Is your teenager studying for a GCSE or A-level in History? Do you want to help them get a good grade?
To get a high grade in history, they will need to be very organised. History is very content heavy; they will be required to read, absorb, understand and remember a huge amount of information across a two-year course. This will possibly be the most information that they have had to manage and remember so far in their school career, especially at A-level standard. Therefore, it makes sense to get it all under control. Investing time now will pay back tenfold later in the course. Here are three proven tips to manage their history content and raise grades:
They need timelines. Whilst they will not necessarily learn each topic chronologically and they certainly don’t want to start writing chronological essays (which tend to be narrative and get low marks) they will need a timeline showing all the key events and key dates for each topic. This is absolutely crucial. The timeline will help to:
- Understand causation and consequence – how certain events or people influenced future outcomes.
- Understand continuity and change – how things stayed the same or changed over time.
- They will need to evaluate the importance of events – how significant was the event?
- Understand similarity and difference.
- Understand how all the different themes in a topic link together in an overall framework.
- Importantly – they need to zoom in like a laser beam on the date ranges they are given in their exam questions and know exactly what happened between those dates.
Without timelines, this essential knowledge is almost impossible to capture and utilise in assignments and exams. Encourage them to start their own timelines right now and keep updating them as they work through the course.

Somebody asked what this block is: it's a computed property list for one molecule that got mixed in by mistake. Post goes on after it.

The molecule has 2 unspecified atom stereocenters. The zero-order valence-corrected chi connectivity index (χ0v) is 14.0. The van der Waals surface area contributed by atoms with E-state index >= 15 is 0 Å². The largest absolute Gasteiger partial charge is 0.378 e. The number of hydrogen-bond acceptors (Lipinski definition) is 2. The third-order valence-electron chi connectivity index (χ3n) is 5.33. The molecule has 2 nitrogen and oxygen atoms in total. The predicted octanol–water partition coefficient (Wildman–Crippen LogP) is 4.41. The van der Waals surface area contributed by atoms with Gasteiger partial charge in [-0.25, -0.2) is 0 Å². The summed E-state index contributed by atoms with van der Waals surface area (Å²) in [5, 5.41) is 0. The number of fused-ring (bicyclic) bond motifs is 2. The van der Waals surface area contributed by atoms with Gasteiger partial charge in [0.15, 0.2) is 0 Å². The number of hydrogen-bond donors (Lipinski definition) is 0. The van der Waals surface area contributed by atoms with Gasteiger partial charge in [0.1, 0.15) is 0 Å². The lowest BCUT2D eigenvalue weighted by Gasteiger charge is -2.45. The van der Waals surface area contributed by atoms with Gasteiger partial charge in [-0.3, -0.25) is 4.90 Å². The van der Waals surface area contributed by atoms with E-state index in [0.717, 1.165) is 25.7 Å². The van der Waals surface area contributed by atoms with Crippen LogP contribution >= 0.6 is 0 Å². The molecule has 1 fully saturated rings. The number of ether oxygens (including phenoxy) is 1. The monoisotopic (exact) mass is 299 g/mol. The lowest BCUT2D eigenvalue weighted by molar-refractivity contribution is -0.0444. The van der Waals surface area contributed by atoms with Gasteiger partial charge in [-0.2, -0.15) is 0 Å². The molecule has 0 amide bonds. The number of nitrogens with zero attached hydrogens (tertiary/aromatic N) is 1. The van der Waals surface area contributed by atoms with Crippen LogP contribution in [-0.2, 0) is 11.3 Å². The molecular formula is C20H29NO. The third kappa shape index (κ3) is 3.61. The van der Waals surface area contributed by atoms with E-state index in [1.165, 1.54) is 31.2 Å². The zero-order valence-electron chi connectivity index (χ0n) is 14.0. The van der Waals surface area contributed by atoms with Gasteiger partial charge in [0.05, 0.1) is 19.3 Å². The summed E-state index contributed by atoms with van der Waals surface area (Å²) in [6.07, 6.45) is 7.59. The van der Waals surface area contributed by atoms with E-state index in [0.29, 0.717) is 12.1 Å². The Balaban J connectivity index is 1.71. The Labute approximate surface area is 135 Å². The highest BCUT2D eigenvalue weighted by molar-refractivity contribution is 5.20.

A*/level 9 tip – don’t just find and download a timeline someone else has written. They should always make their own as the very act of looking up the event and writing it out helps them to remember it.
This is an almost fool-proof way to capture and manage key content, and it will give them a ready-made revision resource that they can use for tests, mocks and the final exams. Invest in some cards from a stationer, find a way of keeping them in order (record box, elastic bands etc) and encourage them to start writing cards for all the key people, key events, key themes and concepts. They don’t have to write a huge amount on each card. In fact, restricting themselves to one or two sides of a record card forces them to choose the most important and relevant information. You might like to introduce a colour-coded system to help them organise the cards e.g. blue for people, green for events, yellow for themes and orange for concepts. The important thing is to capture key information as they go along and keep it organised.
A*/ level 9 tip – they will be able to use these flash cards to revise for tests and exams. In an exam they will only have time to include the most relevant and important information. A flash card is perfect to capture that key information as they go along.
It is important to think critically and analytically in history. To be honest, experience has shown me that this is often the point that parents do not know or tend not to appreciate when their child first begins to study history. In history, it is not just about knowing all the content – they will have to use the content in an analytical way. This is absolutely crucial to getting a high grade. If they just regurgitate what they know about a topic, however correct they may be, they will never get a high mark. The task is to use the content as evidence to make an argument, or as a counter argument. To do this, they need to know why the content is important and how it connects to wider events and the wider context.
As they write their timeline and flash cards encourage them to focus on these questions:
- Why is this event/person important?
- What caused this event?
- What was the outcome of this event?
- How did this event influence people or future events?
- Was this event a success? If not, why not?
A*/ Level 9 tip – By asking questions as they write your timeline and cards, they will begin to think analytically and to evaluate historical people and events.
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I am Dr Janet Rose, an Oxford University Graduate and a trained teacher. As well as being a mum, grandmother and education blogger, I am the Founder & Managing Partner of The Tutor Team
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